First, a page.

The next task in the pipeline can be set to execute the tests. To trigger the test list run, you can again use a Command Line task. In it you can list a command using the options of the Test Studio CLI runner called ArtOfTest.Runner.exe.
The example in the screenshot uses the options to set custom name for the result file and to generate junit formatted result for the run. In this command I use the $(Build.Repository.LocalPath) variable provided from Azure. It is recommended to use such environmental variables as hard-coded paths may cause some false failures.
Another important setting for this task is to change its Control Options to "Continue on error". This way the test result publish tasks will get executed regardless of the test execution outcome.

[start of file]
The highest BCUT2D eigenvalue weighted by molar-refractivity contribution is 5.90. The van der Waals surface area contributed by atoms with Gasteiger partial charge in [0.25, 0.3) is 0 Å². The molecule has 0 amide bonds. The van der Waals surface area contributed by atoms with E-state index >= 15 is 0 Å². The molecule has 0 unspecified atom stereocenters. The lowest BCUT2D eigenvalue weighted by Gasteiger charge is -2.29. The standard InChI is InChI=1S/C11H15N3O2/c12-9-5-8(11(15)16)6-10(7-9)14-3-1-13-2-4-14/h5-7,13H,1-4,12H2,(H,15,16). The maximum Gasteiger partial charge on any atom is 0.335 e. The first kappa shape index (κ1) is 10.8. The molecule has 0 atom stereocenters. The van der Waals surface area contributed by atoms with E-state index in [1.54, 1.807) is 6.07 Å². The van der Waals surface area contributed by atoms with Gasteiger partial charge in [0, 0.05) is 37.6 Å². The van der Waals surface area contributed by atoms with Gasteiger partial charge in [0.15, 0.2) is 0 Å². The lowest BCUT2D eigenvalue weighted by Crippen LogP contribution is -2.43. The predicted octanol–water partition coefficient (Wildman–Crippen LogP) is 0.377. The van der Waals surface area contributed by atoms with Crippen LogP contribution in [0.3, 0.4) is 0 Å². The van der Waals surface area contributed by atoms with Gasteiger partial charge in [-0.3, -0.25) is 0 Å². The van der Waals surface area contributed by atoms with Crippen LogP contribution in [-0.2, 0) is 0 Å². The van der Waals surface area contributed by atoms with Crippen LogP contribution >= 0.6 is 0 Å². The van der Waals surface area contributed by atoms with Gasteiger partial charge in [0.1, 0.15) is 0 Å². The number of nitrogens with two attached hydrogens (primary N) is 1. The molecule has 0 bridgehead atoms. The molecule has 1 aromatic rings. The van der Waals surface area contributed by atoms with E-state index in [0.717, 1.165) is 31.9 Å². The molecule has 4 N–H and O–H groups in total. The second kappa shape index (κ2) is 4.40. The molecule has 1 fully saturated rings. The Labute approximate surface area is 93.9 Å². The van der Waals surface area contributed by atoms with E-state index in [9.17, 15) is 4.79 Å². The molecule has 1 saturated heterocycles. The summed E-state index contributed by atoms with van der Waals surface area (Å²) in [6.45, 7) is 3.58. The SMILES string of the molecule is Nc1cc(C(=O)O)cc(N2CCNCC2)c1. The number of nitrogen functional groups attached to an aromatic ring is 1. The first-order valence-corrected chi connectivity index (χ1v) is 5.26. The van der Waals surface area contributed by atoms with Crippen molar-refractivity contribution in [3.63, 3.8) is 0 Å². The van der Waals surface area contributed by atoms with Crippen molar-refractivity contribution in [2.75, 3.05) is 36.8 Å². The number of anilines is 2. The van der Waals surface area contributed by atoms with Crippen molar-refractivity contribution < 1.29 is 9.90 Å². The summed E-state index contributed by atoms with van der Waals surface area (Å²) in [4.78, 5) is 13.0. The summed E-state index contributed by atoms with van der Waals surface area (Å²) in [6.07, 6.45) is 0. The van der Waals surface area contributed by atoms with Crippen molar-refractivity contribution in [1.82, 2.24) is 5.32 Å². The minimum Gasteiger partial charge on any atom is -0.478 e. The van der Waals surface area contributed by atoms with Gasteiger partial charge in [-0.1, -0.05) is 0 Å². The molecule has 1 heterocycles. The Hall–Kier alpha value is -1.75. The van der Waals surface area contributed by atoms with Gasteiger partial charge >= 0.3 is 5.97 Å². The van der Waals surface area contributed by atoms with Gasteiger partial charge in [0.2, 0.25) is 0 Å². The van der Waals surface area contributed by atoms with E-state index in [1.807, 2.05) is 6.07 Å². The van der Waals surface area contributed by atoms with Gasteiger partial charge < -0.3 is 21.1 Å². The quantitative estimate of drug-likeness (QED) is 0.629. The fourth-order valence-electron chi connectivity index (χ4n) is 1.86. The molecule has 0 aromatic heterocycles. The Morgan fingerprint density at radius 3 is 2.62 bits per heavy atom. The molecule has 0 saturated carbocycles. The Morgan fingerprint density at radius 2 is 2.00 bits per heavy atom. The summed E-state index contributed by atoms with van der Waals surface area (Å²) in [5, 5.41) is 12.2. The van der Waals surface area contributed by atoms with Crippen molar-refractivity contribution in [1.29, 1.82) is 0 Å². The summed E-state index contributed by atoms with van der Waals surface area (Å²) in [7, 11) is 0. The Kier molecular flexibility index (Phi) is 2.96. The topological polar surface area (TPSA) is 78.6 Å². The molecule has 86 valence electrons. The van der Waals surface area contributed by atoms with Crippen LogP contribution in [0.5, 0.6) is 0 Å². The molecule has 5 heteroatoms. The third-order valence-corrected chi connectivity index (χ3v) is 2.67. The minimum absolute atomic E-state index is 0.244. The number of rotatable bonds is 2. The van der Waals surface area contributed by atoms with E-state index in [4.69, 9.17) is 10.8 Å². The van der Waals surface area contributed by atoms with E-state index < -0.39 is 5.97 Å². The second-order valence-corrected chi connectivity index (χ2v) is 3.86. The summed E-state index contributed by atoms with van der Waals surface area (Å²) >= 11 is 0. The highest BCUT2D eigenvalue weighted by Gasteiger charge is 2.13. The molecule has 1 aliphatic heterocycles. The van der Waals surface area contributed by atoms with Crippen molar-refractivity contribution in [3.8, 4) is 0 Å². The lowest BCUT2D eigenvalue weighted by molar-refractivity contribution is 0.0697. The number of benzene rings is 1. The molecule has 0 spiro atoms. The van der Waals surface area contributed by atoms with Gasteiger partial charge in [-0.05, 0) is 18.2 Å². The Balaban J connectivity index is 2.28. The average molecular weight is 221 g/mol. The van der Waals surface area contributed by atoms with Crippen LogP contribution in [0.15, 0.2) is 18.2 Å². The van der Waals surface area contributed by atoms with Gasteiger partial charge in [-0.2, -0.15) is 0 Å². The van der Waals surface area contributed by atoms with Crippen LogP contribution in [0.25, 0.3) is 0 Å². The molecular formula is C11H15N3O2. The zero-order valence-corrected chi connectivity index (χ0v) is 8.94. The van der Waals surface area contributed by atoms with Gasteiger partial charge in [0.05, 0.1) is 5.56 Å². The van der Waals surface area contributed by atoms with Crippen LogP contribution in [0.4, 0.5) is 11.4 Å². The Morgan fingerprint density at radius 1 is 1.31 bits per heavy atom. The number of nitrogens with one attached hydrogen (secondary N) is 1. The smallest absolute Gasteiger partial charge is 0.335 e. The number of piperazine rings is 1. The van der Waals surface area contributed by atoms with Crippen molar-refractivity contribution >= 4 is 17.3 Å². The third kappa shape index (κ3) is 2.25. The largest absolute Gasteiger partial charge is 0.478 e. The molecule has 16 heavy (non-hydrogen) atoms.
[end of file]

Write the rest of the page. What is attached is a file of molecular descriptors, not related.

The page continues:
It is useful to publish both the Test Studio results file and the junit formatted file. These require setup of separate tasks.
Create a Publish Pipeline Artifact task to upload the Test Studio results file as an artifact in the pipeline.
The junit formatted results can be published to the pipeline build summary with the Publish Test Results task.
For both these tasks you can use the variable $(Build.Repository.LocalPath).
With the pipeline set in this way, you can trigger the Test Studio headless test execution on a Microsoft-hosted agent VM.
In the Run Summary you can find useful details for the run and access the Test Studio result file for download.
In the Tests section you can see a summary of the test results based on the junit formatted results.